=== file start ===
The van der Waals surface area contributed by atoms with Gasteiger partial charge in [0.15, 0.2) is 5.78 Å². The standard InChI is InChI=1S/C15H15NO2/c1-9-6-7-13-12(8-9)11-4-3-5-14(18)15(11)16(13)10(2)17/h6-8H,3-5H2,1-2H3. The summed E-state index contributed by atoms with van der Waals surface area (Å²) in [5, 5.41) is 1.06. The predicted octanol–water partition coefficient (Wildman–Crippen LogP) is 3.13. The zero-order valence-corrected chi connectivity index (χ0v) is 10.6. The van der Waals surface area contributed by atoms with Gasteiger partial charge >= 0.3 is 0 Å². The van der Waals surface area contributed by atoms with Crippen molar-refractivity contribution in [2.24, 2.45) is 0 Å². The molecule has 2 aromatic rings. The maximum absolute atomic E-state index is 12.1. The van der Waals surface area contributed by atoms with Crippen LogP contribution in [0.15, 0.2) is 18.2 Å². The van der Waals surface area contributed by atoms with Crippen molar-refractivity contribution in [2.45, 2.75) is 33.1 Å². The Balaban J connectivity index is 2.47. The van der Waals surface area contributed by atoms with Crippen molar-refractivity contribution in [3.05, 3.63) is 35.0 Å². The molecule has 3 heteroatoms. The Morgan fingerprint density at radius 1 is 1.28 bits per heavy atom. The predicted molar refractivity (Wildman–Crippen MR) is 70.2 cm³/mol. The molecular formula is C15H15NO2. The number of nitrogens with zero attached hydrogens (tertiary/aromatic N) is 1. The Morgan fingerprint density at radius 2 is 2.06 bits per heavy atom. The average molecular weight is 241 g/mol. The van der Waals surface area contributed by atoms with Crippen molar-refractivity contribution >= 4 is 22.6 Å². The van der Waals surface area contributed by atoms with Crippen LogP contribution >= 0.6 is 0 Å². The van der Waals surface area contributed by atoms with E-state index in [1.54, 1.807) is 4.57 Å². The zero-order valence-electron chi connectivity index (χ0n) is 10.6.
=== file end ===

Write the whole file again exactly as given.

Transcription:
The van der Waals surface area contributed by atoms with Gasteiger partial charge in [0.15, 0.2) is 5.78 Å². The standard InChI is InChI=1S/C15H15NO2/c1-9-6-7-13-12(8-9)11-4-3-5-14(18)15(11)16(13)10(2)17/h6-8H,3-5H2,1-2H3. The summed E-state index contributed by atoms with van der Waals surface area (Å²) in [5, 5.41) is 1.06. The predicted octanol–water partition coefficient (Wildman–Crippen LogP) is 3.13. The zero-order valence-corrected chi connectivity index (χ0v) is 10.6. The van der Waals surface area contributed by atoms with Gasteiger partial charge >= 0.3 is 0 Å². The van der Waals surface area contributed by atoms with Crippen molar-refractivity contribution in [2.24, 2.45) is 0 Å². The molecule has 2 aromatic rings. The maximum absolute atomic E-state index is 12.1. The van der Waals surface area contributed by atoms with Crippen LogP contribution in [0.15, 0.2) is 18.2 Å². The van der Waals surface area contributed by atoms with Crippen molar-refractivity contribution in [2.45, 2.75) is 33.1 Å². The Balaban J connectivity index is 2.47. The van der Waals surface area contributed by atoms with Crippen molar-refractivity contribution in [3.05, 3.63) is 35.0 Å². The molecule has 3 heteroatoms. The Morgan fingerprint density at radius 1 is 1.28 bits per heavy atom. The predicted molar refractivity (Wildman–Crippen MR) is 70.2 cm³/mol. The molecular formula is C15H15NO2. The number of nitrogens with zero attached hydrogens (tertiary/aromatic N) is 1. The Morgan fingerprint density at radius 2 is 2.06 bits per heavy atom. The average molecular weight is 241 g/mol. The van der Waals surface area contributed by atoms with Crippen molar-refractivity contribution >= 4 is 22.6 Å². The van der Waals surface area contributed by atoms with Crippen LogP contribution >= 0.6 is 0 Å². The van der Waals surface area contributed by atoms with E-state index in [1.54, 1.807) is 4.57 Å². The zero-order valence-electron chi connectivity index (χ0n) is 10.6.